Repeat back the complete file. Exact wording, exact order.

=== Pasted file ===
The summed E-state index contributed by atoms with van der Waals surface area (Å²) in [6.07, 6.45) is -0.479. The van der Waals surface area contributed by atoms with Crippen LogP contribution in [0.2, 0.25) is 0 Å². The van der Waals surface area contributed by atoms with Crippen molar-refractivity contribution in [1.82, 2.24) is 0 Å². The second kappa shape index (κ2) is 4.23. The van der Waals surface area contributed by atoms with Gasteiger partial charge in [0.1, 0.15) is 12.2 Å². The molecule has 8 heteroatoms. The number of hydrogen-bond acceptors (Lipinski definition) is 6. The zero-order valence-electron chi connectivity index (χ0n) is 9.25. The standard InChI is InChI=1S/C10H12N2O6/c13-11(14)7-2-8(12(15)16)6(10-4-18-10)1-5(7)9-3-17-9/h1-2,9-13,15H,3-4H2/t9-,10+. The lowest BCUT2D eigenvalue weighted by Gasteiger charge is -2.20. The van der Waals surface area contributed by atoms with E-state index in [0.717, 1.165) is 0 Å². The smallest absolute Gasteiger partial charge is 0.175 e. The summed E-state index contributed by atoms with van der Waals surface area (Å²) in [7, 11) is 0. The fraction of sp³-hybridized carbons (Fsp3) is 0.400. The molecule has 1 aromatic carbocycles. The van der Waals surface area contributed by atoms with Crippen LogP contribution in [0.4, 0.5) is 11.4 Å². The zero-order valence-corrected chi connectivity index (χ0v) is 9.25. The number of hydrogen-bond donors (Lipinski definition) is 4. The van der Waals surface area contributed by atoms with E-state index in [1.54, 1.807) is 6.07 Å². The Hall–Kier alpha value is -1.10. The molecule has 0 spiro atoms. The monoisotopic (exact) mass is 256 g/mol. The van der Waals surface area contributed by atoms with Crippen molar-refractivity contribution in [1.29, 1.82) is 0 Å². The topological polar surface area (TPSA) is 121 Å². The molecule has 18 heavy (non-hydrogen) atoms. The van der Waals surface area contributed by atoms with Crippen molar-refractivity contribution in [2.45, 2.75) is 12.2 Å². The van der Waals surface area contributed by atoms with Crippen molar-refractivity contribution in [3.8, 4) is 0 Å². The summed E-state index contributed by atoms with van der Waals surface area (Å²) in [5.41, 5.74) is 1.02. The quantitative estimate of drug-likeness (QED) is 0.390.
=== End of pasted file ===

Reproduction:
The summed E-state index contributed by atoms with van der Waals surface area (Å²) in [6.07, 6.45) is -0.479. The van der Waals surface area contributed by atoms with Crippen LogP contribution in [0.2, 0.25) is 0 Å². The van der Waals surface area contributed by atoms with Crippen molar-refractivity contribution in [1.82, 2.24) is 0 Å². The second kappa shape index (κ2) is 4.23. The van der Waals surface area contributed by atoms with Gasteiger partial charge in [0.1, 0.15) is 12.2 Å². The molecule has 8 heteroatoms. The number of hydrogen-bond acceptors (Lipinski definition) is 6. The zero-order valence-electron chi connectivity index (χ0n) is 9.25. The standard InChI is InChI=1S/C10H12N2O6/c13-11(14)7-2-8(12(15)16)6(10-4-18-10)1-5(7)9-3-17-9/h1-2,9-13,15H,3-4H2/t9-,10+. The lowest BCUT2D eigenvalue weighted by Gasteiger charge is -2.20. The van der Waals surface area contributed by atoms with E-state index in [0.717, 1.165) is 0 Å². The smallest absolute Gasteiger partial charge is 0.175 e. The summed E-state index contributed by atoms with van der Waals surface area (Å²) in [7, 11) is 0. The fraction of sp³-hybridized carbons (Fsp3) is 0.400. The molecule has 1 aromatic carbocycles. The van der Waals surface area contributed by atoms with Crippen LogP contribution in [0.4, 0.5) is 11.4 Å². The zero-order valence-corrected chi connectivity index (χ0v) is 9.25. The number of hydrogen-bond donors (Lipinski definition) is 4. The van der Waals surface area contributed by atoms with E-state index in [1.54, 1.807) is 6.07 Å². The Hall–Kier alpha value is -1.10. The molecule has 0 spiro atoms. The monoisotopic (exact) mass is 256 g/mol. The van der Waals surface area contributed by atoms with Crippen molar-refractivity contribution in [1.29, 1.82) is 0 Å². The topological polar surface area (TPSA) is 121 Å². The molecule has 18 heavy (non-hydrogen) atoms. The van der Waals surface area contributed by atoms with Crippen molar-refractivity contribution in [2.45, 2.75) is 12.2 Å². The van der Waals surface area contributed by atoms with Crippen molar-refractivity contribution in [3.8, 4) is 0 Å². The summed E-state index contributed by atoms with van der Waals surface area (Å²) in [5.41, 5.74) is 1.02. The quantitative estimate of drug-likeness (QED) is 0.390.